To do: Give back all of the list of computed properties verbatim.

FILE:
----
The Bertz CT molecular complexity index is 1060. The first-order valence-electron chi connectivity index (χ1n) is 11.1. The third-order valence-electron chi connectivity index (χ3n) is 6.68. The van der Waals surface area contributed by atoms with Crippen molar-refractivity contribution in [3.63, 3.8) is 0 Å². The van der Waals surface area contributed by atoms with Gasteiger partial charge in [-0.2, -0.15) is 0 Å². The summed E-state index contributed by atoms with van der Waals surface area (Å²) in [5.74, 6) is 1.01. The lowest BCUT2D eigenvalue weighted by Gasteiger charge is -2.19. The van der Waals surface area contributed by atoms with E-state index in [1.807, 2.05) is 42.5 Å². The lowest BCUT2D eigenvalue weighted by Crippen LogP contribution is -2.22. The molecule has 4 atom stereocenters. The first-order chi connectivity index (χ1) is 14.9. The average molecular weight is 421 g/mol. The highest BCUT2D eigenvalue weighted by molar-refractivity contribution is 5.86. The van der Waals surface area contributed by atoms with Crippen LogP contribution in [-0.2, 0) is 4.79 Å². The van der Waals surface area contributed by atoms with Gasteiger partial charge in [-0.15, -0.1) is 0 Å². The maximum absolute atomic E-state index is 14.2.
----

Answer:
The Bertz CT molecular complexity index is 1060. The first-order valence-electron chi connectivity index (χ1n) is 11.1. The third-order valence-electron chi connectivity index (χ3n) is 6.68. The van der Waals surface area contributed by atoms with Crippen molar-refractivity contribution in [3.63, 3.8) is 0 Å². The van der Waals surface area contributed by atoms with Gasteiger partial charge in [-0.2, -0.15) is 0 Å². The summed E-state index contributed by atoms with van der Waals surface area (Å²) in [5.74, 6) is 1.01. The lowest BCUT2D eigenvalue weighted by Gasteiger charge is -2.19. The van der Waals surface area contributed by atoms with E-state index in [1.807, 2.05) is 42.5 Å². The lowest BCUT2D eigenvalue weighted by Crippen LogP contribution is -2.22. The molecule has 4 atom stereocenters. The first-order chi connectivity index (χ1) is 14.9. The average molecular weight is 421 g/mol. The highest BCUT2D eigenvalue weighted by molar-refractivity contribution is 5.86. The van der Waals surface area contributed by atoms with Crippen LogP contribution in [-0.2, 0) is 4.79 Å². The van der Waals surface area contributed by atoms with Gasteiger partial charge in [-0.15, -0.1) is 0 Å². The maximum absolute atomic E-state index is 14.2.